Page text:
We shall remember them
As we approach the 100th anniversary of the armistice of the First World War, over the next four weeks Ann Cullis from Bath and North East Somerset Council will highlight some of the events happening this November and looks back at events and projects over the last four years in B&NES
Harry Patch was born and lived in Combe Down, and died aged 111 in 2009. He did not speak about his experiences as a soldier in the First World war until very late in his life; and when he did, he always emphasised how ordinary he was. As he became older and older, out-living his friends and comrades, he felt that people treated him as a minor celebrity when (he said) his only unusual quality was to have lived to such a great age. After the war, he was a plumber and heating engineer and worked on the water supply to the Roman Baths. In the Guildhall in Bath, half way up the main staircase, is a plaque to honour Harry Patch, and also a framed certificate: the Honorary Fellowship awarded to him by the Chartered Institute of Plumbing & Heating Engineering, on June 17 2009. He died on 25 July – just five weeks after the Honorary Fellowship was awarded. In Combe Down there is a small commemorative plaque on the front of the house where he lived, and one of the roads in the new Mulberry Park development has been named Patch Street in his honour.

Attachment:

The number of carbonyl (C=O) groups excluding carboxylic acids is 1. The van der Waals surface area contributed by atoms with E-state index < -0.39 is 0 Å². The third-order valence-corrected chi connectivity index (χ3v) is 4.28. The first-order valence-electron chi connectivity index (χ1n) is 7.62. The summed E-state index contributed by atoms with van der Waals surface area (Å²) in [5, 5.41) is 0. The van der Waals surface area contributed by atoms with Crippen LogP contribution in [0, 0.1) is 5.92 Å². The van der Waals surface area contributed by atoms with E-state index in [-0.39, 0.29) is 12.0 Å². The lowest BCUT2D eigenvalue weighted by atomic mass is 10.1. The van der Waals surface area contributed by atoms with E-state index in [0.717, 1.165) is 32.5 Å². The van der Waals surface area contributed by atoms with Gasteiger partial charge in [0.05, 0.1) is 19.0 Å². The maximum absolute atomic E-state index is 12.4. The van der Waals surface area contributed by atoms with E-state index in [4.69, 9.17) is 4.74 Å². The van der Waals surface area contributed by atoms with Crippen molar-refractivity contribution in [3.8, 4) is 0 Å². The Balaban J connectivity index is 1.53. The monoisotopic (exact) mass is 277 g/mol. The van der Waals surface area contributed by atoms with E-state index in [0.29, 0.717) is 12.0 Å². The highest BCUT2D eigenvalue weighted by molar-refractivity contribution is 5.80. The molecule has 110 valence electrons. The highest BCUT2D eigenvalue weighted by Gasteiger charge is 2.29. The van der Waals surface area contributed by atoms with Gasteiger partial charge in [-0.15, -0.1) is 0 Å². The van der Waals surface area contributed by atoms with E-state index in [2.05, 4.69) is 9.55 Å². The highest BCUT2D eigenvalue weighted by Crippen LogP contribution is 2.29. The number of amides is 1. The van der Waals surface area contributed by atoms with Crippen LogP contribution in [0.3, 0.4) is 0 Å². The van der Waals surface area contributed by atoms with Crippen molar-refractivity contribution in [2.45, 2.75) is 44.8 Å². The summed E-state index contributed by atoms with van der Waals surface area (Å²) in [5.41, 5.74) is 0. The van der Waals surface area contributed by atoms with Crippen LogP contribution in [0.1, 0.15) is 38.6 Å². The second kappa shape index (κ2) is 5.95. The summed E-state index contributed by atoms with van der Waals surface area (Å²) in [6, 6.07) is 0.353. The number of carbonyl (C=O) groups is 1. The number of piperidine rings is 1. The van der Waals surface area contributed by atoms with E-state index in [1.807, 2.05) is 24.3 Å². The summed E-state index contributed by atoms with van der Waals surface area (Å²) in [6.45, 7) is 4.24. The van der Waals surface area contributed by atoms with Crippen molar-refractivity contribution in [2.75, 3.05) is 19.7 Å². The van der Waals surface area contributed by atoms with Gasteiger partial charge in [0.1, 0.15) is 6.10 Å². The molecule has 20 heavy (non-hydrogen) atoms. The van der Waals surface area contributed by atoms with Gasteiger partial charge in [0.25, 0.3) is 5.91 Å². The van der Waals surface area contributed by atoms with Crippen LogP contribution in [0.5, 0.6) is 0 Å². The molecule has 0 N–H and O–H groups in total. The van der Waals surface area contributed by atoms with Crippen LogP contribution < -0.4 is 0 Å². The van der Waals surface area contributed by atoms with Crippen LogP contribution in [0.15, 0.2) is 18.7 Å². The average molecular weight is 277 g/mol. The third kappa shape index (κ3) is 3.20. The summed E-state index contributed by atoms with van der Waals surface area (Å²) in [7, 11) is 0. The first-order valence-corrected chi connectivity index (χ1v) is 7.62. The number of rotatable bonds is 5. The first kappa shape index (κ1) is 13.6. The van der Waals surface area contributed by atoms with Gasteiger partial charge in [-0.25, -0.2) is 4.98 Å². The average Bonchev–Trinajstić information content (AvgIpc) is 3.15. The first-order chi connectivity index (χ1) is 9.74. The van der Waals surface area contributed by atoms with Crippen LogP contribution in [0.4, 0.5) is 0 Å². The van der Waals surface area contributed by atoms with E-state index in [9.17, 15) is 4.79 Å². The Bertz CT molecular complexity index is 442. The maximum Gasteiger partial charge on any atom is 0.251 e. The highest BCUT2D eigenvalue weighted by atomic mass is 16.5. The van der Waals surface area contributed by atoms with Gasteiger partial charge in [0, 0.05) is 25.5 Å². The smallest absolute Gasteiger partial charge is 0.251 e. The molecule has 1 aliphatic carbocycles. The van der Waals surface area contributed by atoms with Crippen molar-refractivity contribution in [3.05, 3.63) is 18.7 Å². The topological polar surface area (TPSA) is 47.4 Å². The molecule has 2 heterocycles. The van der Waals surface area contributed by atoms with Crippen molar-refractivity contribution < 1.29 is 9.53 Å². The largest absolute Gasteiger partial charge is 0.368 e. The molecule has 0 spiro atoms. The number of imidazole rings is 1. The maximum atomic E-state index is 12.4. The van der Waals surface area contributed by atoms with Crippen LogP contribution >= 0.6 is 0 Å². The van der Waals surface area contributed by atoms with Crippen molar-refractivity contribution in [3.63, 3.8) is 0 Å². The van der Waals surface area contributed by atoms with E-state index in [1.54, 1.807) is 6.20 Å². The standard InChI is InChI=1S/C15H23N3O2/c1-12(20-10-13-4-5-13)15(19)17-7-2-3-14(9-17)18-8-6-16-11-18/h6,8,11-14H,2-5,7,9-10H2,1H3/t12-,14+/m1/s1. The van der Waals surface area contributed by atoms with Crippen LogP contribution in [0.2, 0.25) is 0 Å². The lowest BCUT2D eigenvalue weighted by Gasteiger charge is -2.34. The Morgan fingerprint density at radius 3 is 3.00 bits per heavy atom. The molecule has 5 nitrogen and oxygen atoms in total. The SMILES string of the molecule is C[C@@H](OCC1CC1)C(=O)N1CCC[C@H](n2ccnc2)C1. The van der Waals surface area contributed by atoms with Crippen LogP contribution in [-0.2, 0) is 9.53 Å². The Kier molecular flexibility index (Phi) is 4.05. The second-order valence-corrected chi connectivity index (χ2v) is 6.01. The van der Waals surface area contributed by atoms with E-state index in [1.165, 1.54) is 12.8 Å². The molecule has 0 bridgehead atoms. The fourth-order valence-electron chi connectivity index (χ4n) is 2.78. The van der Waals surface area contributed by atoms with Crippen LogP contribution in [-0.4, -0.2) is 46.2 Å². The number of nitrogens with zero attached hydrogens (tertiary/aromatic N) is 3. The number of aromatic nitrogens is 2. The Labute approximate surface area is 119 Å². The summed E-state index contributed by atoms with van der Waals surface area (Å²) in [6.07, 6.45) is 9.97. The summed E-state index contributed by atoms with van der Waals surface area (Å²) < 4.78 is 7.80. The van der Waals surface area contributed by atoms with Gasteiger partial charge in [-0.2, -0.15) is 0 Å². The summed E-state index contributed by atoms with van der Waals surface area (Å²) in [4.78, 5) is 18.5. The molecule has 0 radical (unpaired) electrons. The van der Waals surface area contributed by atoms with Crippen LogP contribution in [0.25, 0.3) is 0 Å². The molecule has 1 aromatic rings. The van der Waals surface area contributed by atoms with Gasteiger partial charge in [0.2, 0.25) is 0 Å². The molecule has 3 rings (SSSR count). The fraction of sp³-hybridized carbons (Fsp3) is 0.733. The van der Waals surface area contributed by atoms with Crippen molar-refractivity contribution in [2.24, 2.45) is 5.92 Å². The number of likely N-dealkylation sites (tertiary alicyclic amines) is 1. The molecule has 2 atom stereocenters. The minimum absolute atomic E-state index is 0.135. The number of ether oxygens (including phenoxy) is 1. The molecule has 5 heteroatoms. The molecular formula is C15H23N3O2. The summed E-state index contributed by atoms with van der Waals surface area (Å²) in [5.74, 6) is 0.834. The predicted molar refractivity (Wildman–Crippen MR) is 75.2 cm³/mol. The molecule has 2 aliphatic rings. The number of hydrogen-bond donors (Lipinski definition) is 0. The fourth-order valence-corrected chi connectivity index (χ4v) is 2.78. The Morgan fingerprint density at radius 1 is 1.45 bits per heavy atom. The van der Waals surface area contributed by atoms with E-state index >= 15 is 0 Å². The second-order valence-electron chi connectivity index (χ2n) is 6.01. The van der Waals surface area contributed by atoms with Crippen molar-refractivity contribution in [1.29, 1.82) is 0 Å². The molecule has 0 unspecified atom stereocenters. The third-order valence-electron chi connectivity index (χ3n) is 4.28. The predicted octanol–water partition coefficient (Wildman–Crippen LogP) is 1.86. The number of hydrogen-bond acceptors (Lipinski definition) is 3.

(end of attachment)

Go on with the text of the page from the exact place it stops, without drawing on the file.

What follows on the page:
Harry Patch, who fought in the First World War at Passchendaele with the 7th Duke of Cornwall’s Light Infantry, pictured in 2007, aged 109, at Dochy Farm Cemetery in Flanders